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London Exhibition Gallery

Evolutionary Space · Unspecified covariates · London Exhibition

In the digital age, our perceptions merge with digital interfaces to create an "evolving space" where physical environments, the Internet of Things, pan-reality technologies, and our bodies converge to further delineate the profound connection between humans and the digital environment. Marshall McLuhan's theory of "the medium is the message" reveals how the medium shapes society and human perception. At the same time, the post-epidemic era has witnessed the emergence of the 'digital nomad', marking a shift in the way we work, create and socialize. This shift, driven by urban disengagement and rapid digital development, has prompted young people to embrace a decentralized lifestyle.

Based on this concept, YDG is collaborating with the 706 Global Youth Space Community to organize the exhibition "Evolving Space". The exhibition, which is scheduled to tour globally in multiple cities, aims to create a revolutionary form of spatial art exhibition by establishing a synchronized connection between communities through multi-sensory digital media. 2023, the exhibition venues in Shanghai and Berlin successfully presented different digital explorations based on the theme of "Evolving Spaces" in October, December, and January, and the third stop of the global tour will be the "Unclear Covariates" exhibition. The third stop of the global tour, Unspecified Covariates, will be held from January 6 to 10, 2024 at the ArtSect Gallery in London.

The exhibition "Unspecified Covariates" will explore the intertwined relationship between technology and humanity. In the current digital age, our senses are gradually merging with emerging technologies that seem to be leading humanity to the next stage of 'evolution'. Technology and technological advances are improving the quality of human life, but at the same time, our dependence on technology is also increasing. Human beings are indulging in the "life of progress" brought about by technological development, and are desperately trying to catch up and adapt to technological advances for fear of being abandoned by the times. In this context, it seems that the ideology of human beings is inevitably being teamed up with the information of technology. The relationship between technology and human beings is a two-way street; every time human beings labor gratuitously to cultivate digital interactions such as big data and artificial intelligence, they make these digital technologies more perfect and mature and feed them better, while at the same time technology owners seem to have become the biggest beneficiaries. Technology and humanity are a mutual mirror, reflecting on us as human beings in the light of technological advances, re-examining ourselves and reflecting on humanity. Both capital and authority utilizing digital technology, and the people enslaved by the technology of counting the universe, are involved in constructing a link in this spiral DNA of technology and people.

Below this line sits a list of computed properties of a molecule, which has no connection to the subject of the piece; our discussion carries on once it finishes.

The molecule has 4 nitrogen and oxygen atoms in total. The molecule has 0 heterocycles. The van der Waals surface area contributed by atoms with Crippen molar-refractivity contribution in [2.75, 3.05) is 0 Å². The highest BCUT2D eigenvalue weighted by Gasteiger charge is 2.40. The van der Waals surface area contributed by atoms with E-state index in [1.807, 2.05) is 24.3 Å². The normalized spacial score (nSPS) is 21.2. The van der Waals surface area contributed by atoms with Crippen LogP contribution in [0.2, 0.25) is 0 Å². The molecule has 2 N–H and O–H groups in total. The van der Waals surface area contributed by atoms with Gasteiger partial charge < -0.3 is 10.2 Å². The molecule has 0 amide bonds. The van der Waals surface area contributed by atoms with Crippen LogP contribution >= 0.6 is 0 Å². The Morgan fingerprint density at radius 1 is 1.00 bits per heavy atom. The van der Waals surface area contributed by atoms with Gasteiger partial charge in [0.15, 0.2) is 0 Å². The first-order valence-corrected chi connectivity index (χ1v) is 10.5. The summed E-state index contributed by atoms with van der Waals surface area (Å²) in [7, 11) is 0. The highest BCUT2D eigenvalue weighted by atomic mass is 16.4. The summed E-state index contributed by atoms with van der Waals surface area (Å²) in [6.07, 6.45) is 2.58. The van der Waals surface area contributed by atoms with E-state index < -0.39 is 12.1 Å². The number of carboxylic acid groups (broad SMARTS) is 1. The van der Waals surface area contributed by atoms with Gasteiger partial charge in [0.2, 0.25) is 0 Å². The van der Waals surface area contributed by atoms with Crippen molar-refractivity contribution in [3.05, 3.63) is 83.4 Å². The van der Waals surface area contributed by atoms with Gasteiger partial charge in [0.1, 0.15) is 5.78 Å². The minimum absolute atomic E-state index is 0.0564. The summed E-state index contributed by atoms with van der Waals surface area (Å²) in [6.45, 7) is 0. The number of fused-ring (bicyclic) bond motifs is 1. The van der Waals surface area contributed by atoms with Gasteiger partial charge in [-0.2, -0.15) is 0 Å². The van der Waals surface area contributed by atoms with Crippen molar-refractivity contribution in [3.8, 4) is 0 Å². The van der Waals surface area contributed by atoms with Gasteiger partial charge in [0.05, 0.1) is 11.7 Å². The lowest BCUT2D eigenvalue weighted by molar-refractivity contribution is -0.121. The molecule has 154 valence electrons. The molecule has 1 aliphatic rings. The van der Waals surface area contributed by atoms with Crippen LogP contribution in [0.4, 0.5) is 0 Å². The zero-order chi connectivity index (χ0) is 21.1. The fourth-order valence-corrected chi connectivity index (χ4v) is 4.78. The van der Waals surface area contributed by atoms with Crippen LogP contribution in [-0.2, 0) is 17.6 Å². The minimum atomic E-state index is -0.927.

The word "covariate" in the theme of the exhibition means that in an experiment, the covariate acts as an independent variable that is not manipulated by the experimenter, but still affects the outcome of the experiment. The exhibition borrows this concept as a metaphor for the uncontrollable symbiotic ideology of today's digital age, in which technology and humanity seem to permeate and divest themselves of invisibility. The exhibition takes the direction of technology and human development as independent variables, not manipulated by the public, authority, or technology, but ultimately affecting the presentation of the "work". The word "unclear" in the theme emphasizes the sensitivity, specificity and complexity of technology and humanity, and the political and social metaphors they contain will be revealed. The question of whether people have become technologically dependent is yet to be revealed, as are the magic barriers behind the electronic landscape, the filtering bubbles and data discrimination under the complicity of social media and algorithms. The structural issues behind these technological systems are beginning to break through, and the public or organizations are facing equally sensitive and weak issues. Therefore, this exhibition aims to explore and display the diverse and complex culture of the digital age, illustrating topics involving the forms of art in the post-digital universe era, new technological techniques and human nature, and power classes.